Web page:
What will surely be more common with future console, handheld and major accessory launches will be the day-one availability of more downloadable standalone content to complement the traditional disc-based releases. In terms of the PlayStation Move, there’s Tumble, a block stacking game that plays like a budget version of the Wii hit, Boom Blox. Much like the EA/Steven Spielberg 2008 hit, Tumble uses motion control to move, manipulate and stack blocks and other types of pieces through a series of missions.
Instead of a cartoony art style, Tumble adopts a futuristic, symbol-centric aesthetic common with many other U.K.-developed games like Blur and the Wipeout series. Adding to this is the standard issue, overly polite British female voiceover to give the game a more of a sci-fi feel.
There are a few dozen missions to try out, each with the potential of earning medals, some offering just one, others offering six. Aside from the Boom Blox-inspired detonating missions and the traditions stacking goals, Tumble offers additional objectives. One amusing format involves a limbo bar that tosses off blocks should a stack reaches a certain height; this mission requires filling an area with as many pieces as possible without going to high. Then there are puzzles that start off with a tilted base platform, where you are expected to stack blocks as high as possible. One personal favorite are the brain-teasers involving reflective blocks that are intended to redirect laser beams toward a specified goal.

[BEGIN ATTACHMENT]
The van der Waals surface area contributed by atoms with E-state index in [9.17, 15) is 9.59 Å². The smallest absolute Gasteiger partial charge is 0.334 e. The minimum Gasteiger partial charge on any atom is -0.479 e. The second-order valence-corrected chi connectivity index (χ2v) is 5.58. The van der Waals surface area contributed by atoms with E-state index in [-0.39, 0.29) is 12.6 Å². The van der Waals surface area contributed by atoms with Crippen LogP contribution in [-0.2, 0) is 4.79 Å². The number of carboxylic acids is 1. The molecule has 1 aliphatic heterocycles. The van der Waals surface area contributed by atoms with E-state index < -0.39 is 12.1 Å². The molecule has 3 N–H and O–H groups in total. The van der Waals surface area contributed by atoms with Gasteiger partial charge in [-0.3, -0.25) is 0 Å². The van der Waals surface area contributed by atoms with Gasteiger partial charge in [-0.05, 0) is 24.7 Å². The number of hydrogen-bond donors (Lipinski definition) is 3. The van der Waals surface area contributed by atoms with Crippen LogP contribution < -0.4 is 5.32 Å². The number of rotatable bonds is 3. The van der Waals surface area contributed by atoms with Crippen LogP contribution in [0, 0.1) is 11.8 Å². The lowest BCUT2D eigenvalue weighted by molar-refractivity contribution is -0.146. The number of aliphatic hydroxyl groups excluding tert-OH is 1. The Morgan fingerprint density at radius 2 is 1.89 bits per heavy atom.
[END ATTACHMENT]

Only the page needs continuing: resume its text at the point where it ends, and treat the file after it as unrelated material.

An added variable to consider is the physical make-up of each particular block. Simply picking up a block will not give you the complete picture. By holding down the T button and flicking the PlayStation Move in any direction, you can rotate a given piece in order to assess its complete shape. By highlighting any object, you can see what type of piece it is factoring in weight and texture. Such features play a big part in a given mission and can mean the difference between getting a gold medal or failing altogether.
Of course all this would not be much fun unless the Move hardware could accurately capture the precise movements of the user. Indeed, controls and movement replication are accurate enough to make countless successful block placements from even the slightest twisting of the wrist.
Tumble’s greatest strength is in its constant demand for precision. The near-surgical requirements for some gold medals will make for many sweat-induced sessions, even more so should you want to try out the offline multiplayer versus tournament.
(A download code [as well as a Move controller and PlayStation Eye] was provided by Sony for review purposes.)
Developer: XDEV / Supermassive Games
Platform: PlayStation 3
Released: September 17, 2010